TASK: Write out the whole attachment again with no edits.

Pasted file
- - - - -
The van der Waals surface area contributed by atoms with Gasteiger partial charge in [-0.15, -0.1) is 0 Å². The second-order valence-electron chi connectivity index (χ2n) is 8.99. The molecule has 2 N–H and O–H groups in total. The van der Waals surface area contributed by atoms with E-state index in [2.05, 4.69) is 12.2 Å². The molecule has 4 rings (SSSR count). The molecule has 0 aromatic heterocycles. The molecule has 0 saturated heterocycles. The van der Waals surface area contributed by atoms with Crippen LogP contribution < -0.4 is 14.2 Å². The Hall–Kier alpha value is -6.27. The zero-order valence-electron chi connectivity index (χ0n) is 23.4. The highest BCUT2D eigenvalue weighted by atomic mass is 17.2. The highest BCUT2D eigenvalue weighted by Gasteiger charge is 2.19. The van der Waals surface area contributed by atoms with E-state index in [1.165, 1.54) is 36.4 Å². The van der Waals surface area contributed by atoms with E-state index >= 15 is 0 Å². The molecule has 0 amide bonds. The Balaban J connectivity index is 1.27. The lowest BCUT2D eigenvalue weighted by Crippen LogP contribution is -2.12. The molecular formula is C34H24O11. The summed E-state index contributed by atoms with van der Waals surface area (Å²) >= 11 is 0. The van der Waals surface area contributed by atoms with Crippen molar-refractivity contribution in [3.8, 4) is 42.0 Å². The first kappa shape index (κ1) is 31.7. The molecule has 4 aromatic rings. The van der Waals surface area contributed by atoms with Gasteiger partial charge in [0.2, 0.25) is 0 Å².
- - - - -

The van der Waals surface area contributed by atoms with Gasteiger partial charge in [-0.15, -0.1) is 0 Å². The second-order valence-electron chi connectivity index (χ2n) is 8.99. The molecule has 2 N–H and O–H groups in total. The van der Waals surface area contributed by atoms with E-state index in [2.05, 4.69) is 12.2 Å². The molecule has 4 rings (SSSR count). The molecule has 0 aromatic heterocycles. The molecule has 0 saturated heterocycles. The van der Waals surface area contributed by atoms with Crippen LogP contribution < -0.4 is 14.2 Å². The Hall–Kier alpha value is -6.27. The zero-order valence-electron chi connectivity index (χ0n) is 23.4. The highest BCUT2D eigenvalue weighted by atomic mass is 17.2. The highest BCUT2D eigenvalue weighted by Gasteiger charge is 2.19. The van der Waals surface area contributed by atoms with E-state index in [1.165, 1.54) is 36.4 Å². The van der Waals surface area contributed by atoms with E-state index >= 15 is 0 Å². The molecule has 0 amide bonds. The Balaban J connectivity index is 1.27. The lowest BCUT2D eigenvalue weighted by Crippen LogP contribution is -2.12. The molecular formula is C34H24O11. The summed E-state index contributed by atoms with van der Waals surface area (Å²) >= 11 is 0. The van der Waals surface area contributed by atoms with Crippen molar-refractivity contribution in [3.8, 4) is 42.0 Å². The first kappa shape index (κ1) is 31.7. The molecule has 4 aromatic rings. The van der Waals surface area contributed by atoms with Gasteiger partial charge in [0.2, 0.25) is 0 Å².